Direct Link to This Release

Tuesday October 27, 2009
Contact: Jaye Ike, College of Fine Arts, 304-696-3296

New, adjunct faculty showcased in exhibit beginning Oct. 27 at Marshall

HUNTINGTON, W.Va. - Marshall University's Department of Art and Design is showcasing new and adjunct faculty in an exhibit that opened today. The exhibit, titled 2009 Faculty Exhibition: Showcasing the Artworks of New and Adjunct Faculty in the Department of Art and Design, will be on display in the Birke Art Gallery through Nov. 5.

"We have a diverse and talented faculty in our department," Byron Clercx, chair of the Department of Art and Design, said. "In this exhibition we chose to feature our new and adjunct faculty. We wanted to announce the arrival of these new artists to the campus and local community. Additionally, we felt it was appropriate - and somewhat overdue - to allow the adjuncts to share the stage."

New full-time faculty represented in the show include Miyuki Cook, Daniel Kaufmann, Natalie Larsen and Eric Ruegg. Adjunct faculty include Linda Anderson, Daniel Cook, Mark Earnhart, John Farley, Natalie Gibbs and Kristin Zammiello.

Farley, who is also director of the gallery, notes the breadth of the work displayed at Marshall University. "Among the numerous disciplines represented are painting, drawing, prints, sculpture, jewelry, photography and textiles," Farley said.  "The skillful and eclectic nature of this show illustrates the broad  range of talent in our faculty."

Clercx added that an exhibit of faculty work is particularly valuable for students to experience. "It is important for students to see that arts educators are also active arts practitioners and scholars," Clercx said.

A reception will take place in the atrium outside the gallery from 6 to 8 p.m. Tuesday, Nov. 3. The reception includes a "slide jam" at 7 p.m. in 154 Smith Hall. The slide jam is a compilation of brief visual presentations by each participating artist of a broader spectrum of his or her work.

The Birke Art Gallery is open from 10 a.m. to 4 p.m. Monday through Friday and from 6 to 8 p.m. on Monday evenings. It is located in Smith Hall on the corner of Hal Greer Blvd. and 3rd Avenue in Huntington. Admission is free and all events are open to the public.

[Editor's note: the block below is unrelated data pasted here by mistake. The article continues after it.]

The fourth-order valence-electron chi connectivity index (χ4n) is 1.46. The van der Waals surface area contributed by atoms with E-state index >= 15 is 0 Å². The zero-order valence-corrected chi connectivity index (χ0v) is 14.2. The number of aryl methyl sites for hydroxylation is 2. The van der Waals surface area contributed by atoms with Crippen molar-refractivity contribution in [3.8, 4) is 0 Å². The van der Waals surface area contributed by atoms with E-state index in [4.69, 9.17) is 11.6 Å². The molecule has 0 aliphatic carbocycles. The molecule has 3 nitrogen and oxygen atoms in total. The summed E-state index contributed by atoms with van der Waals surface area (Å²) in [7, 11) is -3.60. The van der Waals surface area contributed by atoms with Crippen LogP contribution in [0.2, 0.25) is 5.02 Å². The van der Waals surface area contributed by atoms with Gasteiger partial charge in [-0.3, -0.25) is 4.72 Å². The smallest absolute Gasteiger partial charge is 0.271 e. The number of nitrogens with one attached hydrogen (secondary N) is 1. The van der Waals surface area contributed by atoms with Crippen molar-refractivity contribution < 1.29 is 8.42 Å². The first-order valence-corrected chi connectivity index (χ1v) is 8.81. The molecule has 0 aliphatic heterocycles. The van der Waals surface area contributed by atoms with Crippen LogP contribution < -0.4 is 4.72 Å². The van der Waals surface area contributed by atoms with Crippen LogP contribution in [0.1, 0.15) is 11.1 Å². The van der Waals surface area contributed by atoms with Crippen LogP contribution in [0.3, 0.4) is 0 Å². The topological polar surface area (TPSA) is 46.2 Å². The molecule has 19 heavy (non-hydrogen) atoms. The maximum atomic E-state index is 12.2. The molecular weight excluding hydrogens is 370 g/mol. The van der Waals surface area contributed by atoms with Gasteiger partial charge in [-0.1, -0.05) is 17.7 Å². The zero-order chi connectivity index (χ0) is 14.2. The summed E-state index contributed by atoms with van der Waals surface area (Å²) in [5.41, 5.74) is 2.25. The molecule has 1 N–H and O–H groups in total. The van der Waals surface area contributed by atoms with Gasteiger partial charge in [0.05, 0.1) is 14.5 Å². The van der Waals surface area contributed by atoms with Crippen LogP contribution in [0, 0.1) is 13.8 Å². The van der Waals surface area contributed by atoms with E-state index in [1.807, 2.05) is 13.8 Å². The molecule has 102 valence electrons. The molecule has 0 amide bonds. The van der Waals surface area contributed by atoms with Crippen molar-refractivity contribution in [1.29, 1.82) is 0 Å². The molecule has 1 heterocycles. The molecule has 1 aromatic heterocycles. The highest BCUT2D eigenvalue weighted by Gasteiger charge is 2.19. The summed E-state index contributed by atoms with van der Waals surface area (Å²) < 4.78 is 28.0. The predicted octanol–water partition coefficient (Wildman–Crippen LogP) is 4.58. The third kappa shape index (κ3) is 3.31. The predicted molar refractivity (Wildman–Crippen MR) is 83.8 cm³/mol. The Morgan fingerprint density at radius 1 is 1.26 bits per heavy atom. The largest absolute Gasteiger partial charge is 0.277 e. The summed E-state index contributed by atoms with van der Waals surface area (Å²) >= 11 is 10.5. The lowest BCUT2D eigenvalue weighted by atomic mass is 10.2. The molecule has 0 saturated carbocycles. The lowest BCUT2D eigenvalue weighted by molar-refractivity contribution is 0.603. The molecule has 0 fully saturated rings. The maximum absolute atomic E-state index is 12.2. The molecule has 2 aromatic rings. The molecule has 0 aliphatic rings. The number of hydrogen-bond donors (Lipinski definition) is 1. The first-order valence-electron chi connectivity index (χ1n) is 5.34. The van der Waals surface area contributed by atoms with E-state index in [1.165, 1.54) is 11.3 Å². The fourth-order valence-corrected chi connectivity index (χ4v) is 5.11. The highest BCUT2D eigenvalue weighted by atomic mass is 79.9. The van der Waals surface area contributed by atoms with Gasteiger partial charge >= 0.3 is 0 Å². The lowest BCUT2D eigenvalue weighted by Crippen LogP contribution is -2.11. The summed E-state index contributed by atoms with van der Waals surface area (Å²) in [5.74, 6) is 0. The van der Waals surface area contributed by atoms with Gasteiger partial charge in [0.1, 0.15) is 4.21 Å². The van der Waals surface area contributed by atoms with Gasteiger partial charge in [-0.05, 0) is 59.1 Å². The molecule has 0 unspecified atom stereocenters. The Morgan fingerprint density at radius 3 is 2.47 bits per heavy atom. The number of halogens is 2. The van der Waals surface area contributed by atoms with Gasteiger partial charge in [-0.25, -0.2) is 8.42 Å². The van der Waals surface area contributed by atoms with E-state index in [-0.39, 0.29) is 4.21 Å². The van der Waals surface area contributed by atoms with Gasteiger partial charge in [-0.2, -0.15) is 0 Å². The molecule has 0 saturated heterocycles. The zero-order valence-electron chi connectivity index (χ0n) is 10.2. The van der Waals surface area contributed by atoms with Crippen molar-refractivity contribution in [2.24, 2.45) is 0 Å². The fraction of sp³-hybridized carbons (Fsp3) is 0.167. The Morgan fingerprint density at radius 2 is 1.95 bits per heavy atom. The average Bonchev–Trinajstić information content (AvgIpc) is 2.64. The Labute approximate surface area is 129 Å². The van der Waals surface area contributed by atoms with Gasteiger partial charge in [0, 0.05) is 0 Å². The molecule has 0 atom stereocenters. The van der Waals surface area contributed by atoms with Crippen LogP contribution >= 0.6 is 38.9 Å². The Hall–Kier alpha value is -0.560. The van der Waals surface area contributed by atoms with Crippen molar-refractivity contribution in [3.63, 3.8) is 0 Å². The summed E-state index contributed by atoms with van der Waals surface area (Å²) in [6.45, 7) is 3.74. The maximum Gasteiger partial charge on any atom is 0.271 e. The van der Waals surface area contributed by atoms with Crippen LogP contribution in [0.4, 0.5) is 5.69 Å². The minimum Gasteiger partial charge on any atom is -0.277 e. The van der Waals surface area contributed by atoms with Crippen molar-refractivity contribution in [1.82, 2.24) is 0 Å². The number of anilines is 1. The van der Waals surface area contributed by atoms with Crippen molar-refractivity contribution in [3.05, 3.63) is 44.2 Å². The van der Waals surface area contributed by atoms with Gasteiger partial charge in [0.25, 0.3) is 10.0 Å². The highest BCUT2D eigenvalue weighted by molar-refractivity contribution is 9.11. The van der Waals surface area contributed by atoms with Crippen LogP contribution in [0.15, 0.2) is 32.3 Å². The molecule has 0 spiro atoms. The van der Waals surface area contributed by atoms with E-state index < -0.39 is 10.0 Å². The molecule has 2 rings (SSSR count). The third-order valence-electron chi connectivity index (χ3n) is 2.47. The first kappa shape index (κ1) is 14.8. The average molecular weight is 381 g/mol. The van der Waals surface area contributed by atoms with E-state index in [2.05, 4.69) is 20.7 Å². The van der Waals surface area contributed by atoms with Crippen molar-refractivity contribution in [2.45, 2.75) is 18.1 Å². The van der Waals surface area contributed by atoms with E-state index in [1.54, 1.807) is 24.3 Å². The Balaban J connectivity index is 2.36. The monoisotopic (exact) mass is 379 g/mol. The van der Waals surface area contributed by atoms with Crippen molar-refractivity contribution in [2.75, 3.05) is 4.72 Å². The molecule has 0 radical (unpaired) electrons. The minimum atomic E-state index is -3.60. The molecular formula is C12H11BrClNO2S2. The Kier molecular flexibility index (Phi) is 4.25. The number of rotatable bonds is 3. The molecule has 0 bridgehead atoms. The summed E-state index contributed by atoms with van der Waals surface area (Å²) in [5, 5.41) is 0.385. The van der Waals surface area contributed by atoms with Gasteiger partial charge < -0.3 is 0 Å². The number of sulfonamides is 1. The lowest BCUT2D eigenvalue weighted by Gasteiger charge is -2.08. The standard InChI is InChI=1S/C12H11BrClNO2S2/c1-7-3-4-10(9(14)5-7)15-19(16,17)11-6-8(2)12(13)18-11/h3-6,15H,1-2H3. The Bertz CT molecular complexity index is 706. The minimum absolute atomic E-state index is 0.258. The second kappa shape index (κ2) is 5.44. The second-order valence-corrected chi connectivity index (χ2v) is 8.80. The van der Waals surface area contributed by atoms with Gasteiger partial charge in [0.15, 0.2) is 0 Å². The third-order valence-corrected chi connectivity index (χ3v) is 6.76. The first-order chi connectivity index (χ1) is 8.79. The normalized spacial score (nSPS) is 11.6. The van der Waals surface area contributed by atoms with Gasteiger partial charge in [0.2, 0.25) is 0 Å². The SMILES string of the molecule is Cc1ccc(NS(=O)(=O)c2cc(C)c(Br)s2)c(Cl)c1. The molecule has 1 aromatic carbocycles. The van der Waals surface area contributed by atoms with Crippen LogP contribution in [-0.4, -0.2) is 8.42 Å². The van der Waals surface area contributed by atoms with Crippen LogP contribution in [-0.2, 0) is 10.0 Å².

Photo: Eric Ruegg (left), assistant professor of art and design, assists sophomore art student Adam Howell measure and analyze the proportion and alignment of his drawing.  Photo by Sholten Singer.

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Tuesday October 27, 2009
Contact: Dave Wellman, Director of Communications, (304) 696-7153

Marshall announces top 10 scoring seniors on Collegiate Learning Assessment

HUNTINGTON, W.Va. - Last spring, 107 Marshall University seniors voluntarily took the Collegiate Learning Assessment (CLA), a test that measures students' critical thinking, analytic reasoning, problem solving and written communication skills.

Dr. Mary Reynolds, director of assessment at Marshall, said the CLA is an open-ended test in which the students do a lot of writing and solve real-world problems.

"As a group, Marshall's seniors' performance on the CLA last spring was outstanding," Reynolds said. "After adjusting for incoming ACT/SAT scores, mean performance of Marshall's seniors was better than that of seniors at 89 percent of other participating institutions.  We are very proud of the accomplishments of our students and their professors!"

The following 10 students scored the highest on the test. They are listed in alphabetical order with their hometowns, majors and colleges:

  • Robert D. Brumfield of Lesage, W.Va., Economics, College of Liberal Arts

  • Kassandra D. Friedman of Barboursville, W.Va., Criminal Justice, College of Liberal Arts

  • Ashley R. Deem Hager of Mineral Wells, W.Va., Print Journalism, W. Page Pitt School of Journalism and Mass Communications

  • Daniel B. Hager of Hurricane, W.Va., Management, Lewis College of Business

  • Alicia K. Hess of Hedgesville, W.Va., Finance, Lewis College of Business

  • Rachel Huff of Dillsburg, Pa., Communication Studies and Anthropology, College of Liberal Arts

  • William Koch of Elkins, W.Va., Accounting, Lewis College of Business

  • Angelina Lowers of Chester, W.Va., Political Science, College of Liberal Arts

  • Miriam Katherine Reasons of Huntington, W.Va., Public Relations, W. Page Pitt School of Journalism and Mass Communications

  • Emily Vargo of Scott Depot, W.Va., Environmental Science, College of Science